Since strategic decisions associated with costs directly influence the income of companies in statically competitive markets, predicting the future income of supply chains (SCs) is a critical issue in the strategic supply chain network design (SCND). The origin of this research is a real-life problem in oil product supply chains in the Middle East, where all SC entities used to be government-related bodies with a centralized management system.
Recently, some governments have decided to privatize some facilities (devolution), at the retailer level, now considering only one wholesaler for each set of retailers. Therefore, for each private owner in the oil product industry, there will be just one regional wholesaler in addition to its dependent retailers.
This problem should be of interest to the following industries:
- Automotive fuel retail brands and their controlling oil companies: Total, Esso, Petronas, Shell, BP.
- Tire manufacturing companies: Bridgestone, Michelin, Goodyear, Continental and Pirelli.
- Car retailers in automotive supply chains: Ford, Vauxhall, BMW, Peugeot, VW.
- Oil product supply chains: e.g., a real-life oil product supply chain in a Middle–East country.
This study focuses on a single-product supply chain with two levels: At the upstream level, a manufacturer or a wholesaler supplies the product to retailers, which are at the downstream level and come up against retailers of another competing supply chain in the target market. Hence, the aim of the research is to predict the possible effects of future competition between the new entrant and an existing supply chain, integrating such forecasts into the SCND stage of the new supply chain. Combined with a SCND model, this projection can improve the future performance of the supply chain, compared to previous hierarchical decision-making structures. The models described combine elements of competition and SCND, which make them significantly different from those usually presented in the literature. This work intends to extend new, sufficiently rich, and flexible mathematical modelling frameworks to answer key research questions, that are commonly associated with supply chains, e.g.: Where should retail facilities be located? Or what kind of retail facilities are needed in terms of capacity?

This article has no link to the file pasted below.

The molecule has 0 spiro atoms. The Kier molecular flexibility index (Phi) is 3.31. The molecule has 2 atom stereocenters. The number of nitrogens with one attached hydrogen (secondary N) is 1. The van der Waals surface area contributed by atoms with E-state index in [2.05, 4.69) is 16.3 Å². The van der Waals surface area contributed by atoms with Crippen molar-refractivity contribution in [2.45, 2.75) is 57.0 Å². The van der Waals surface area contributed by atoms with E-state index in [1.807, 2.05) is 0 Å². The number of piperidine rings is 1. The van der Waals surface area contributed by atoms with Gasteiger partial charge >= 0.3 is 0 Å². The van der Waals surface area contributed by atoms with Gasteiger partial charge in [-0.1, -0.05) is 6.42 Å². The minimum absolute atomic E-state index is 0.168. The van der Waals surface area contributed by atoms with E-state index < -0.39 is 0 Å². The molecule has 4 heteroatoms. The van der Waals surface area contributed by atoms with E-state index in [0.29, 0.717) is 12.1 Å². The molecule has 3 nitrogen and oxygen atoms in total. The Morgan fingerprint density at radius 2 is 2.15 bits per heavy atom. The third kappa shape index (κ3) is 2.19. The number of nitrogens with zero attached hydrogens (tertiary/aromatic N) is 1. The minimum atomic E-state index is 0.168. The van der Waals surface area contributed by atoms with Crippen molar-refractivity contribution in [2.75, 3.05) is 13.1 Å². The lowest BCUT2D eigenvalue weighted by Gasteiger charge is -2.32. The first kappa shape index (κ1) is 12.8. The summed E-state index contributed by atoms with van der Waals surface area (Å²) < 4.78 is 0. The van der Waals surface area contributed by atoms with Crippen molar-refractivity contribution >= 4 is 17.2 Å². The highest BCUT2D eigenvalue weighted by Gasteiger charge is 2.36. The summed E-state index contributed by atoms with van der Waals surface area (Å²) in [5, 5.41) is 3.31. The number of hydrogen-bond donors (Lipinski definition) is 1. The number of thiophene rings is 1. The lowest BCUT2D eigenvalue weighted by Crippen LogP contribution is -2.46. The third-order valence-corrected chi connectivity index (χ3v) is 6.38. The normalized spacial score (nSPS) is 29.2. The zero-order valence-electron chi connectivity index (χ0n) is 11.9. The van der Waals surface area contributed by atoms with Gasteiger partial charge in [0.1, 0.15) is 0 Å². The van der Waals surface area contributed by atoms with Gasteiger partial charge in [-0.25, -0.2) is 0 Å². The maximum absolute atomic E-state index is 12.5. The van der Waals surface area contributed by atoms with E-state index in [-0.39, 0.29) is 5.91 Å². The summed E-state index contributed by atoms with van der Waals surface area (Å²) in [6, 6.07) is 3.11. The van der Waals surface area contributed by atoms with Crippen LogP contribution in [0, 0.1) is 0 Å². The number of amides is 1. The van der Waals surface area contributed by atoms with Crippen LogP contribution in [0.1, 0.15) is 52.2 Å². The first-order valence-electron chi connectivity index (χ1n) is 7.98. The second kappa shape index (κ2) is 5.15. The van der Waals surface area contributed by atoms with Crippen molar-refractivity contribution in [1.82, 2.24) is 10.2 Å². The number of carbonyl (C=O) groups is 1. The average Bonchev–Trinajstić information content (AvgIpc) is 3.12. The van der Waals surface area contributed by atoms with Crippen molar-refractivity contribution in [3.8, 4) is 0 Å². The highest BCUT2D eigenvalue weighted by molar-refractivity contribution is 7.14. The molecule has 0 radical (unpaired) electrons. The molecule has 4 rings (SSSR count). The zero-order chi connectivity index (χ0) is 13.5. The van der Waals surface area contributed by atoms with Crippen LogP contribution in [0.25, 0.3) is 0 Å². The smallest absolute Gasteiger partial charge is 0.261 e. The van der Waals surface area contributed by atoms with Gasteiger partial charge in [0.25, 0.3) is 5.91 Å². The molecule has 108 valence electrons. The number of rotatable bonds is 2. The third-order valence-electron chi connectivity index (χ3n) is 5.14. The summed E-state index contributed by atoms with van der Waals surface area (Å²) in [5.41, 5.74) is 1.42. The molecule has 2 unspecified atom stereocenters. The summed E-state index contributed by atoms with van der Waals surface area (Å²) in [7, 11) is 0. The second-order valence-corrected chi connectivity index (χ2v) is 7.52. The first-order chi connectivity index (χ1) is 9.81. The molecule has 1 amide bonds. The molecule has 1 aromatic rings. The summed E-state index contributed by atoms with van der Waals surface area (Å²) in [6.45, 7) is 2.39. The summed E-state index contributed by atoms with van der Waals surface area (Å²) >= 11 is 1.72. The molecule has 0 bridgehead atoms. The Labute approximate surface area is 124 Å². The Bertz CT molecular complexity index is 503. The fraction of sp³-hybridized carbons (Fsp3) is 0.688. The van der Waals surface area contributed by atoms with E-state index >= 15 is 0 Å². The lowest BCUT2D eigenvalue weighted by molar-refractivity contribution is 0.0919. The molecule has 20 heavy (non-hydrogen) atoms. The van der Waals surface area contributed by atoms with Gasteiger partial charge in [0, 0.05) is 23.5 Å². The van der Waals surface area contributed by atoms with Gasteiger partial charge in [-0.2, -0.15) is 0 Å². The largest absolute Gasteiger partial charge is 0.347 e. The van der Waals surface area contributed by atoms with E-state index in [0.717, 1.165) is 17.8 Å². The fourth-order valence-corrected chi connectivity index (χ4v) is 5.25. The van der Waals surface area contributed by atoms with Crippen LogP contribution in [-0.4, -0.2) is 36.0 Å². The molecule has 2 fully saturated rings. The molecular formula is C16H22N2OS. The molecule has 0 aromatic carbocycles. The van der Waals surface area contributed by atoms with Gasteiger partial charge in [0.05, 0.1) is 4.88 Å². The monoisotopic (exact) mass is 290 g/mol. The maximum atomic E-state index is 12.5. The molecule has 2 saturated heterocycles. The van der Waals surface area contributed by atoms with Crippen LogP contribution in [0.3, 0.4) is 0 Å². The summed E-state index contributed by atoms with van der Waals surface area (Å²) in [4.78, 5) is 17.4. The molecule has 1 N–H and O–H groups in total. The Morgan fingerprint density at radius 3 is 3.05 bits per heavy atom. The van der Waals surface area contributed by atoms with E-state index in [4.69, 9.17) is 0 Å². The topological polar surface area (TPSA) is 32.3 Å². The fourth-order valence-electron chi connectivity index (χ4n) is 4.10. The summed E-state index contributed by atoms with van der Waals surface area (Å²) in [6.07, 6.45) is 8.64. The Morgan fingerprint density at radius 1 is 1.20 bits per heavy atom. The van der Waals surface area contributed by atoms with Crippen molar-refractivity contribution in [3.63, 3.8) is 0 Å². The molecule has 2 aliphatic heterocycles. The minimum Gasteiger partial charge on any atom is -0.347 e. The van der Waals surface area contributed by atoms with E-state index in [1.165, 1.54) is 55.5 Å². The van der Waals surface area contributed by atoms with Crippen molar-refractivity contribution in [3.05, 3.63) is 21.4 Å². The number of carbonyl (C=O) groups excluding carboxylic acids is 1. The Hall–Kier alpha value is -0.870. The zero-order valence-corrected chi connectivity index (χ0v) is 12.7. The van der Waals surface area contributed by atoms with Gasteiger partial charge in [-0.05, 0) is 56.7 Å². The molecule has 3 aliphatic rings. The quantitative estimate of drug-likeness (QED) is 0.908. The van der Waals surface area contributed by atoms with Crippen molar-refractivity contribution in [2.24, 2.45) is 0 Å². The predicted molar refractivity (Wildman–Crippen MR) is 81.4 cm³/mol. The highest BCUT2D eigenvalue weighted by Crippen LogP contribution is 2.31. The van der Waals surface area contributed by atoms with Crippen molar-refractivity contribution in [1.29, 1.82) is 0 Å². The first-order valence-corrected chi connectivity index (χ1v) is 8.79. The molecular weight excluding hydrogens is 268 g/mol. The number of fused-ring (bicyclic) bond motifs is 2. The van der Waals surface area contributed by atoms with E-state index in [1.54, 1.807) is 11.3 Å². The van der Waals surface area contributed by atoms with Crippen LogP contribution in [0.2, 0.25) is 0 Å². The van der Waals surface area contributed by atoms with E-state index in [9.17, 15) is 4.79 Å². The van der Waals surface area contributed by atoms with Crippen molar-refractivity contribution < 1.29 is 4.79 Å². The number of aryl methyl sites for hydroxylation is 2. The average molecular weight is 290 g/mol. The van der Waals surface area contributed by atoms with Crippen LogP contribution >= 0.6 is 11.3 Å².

Zanjirani Farahani R., Rezapour S., Drezner T., Amiri-Aref M. (2015). Locating and capacity planning for retailers of a new supply chain to compete on the plane. Journal of the Operational Research Society, 66(7), 1182-1205.